Steady heavy rainfall/flooding potential in the west Bahamas/S Florida will persist south of the red line in Figure 2 (line running from West Palm Beach to Belle Glade to Naples). Rainfall to the north of this line will be largely limited. Some of the rain shield may expand northward beyond the red line only if the thunderstorm mass expands in size under the supportive upper ridge axis outflow shown in Figure 1.
The Florida Keys may not see as much rain. Right now the Keys are in a dry slot to the SW of the radar rotations in Figure 2. They will be entering the rain mass NE of the rotations once the rotations travel westward. However...it is entirely possible the Keys never escape the dry slot...which is induced by upper-level convergence on the back side of the upper trough. With the models suggesting the upper trough moving eastward...the dry slot may follow suit and expand northeastward. If this dry air mass indeed expands northeastward...it will also begin to end the rainfall from south to north on the mainland of S Florida.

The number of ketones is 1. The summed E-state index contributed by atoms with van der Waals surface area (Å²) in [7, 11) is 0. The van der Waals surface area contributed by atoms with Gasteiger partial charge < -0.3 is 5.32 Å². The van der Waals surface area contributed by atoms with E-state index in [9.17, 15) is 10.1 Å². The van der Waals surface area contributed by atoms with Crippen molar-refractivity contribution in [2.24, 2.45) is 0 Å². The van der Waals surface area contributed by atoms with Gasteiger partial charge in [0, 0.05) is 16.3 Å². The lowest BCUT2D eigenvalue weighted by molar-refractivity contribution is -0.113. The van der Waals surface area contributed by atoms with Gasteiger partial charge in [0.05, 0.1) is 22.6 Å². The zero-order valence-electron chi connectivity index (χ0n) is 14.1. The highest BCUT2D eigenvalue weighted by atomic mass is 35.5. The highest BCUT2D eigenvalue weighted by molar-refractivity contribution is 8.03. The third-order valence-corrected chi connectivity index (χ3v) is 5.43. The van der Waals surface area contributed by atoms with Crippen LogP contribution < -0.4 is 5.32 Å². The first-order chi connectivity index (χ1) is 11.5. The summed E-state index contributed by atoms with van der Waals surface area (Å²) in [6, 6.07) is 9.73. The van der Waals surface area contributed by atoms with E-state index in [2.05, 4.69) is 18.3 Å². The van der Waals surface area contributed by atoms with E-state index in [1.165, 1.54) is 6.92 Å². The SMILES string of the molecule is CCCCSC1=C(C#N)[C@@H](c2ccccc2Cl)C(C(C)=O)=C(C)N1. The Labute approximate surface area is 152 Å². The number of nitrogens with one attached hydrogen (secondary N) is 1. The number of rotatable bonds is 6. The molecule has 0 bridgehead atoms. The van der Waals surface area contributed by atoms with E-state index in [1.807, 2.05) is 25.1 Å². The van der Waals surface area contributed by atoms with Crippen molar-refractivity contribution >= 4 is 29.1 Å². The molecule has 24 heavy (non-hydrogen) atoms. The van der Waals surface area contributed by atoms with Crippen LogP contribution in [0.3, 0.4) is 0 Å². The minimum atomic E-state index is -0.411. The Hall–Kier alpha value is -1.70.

Figure 1: Visible image of Florida Straits disturbance...complete with surface analysis in red and upper-level analysis in light blue.
Figure 2: Radar image from south Florida taken around 1315Z today.
The views of the author are his/her own and do not necessarily represent the position of The Weather Company or its parent, IBM.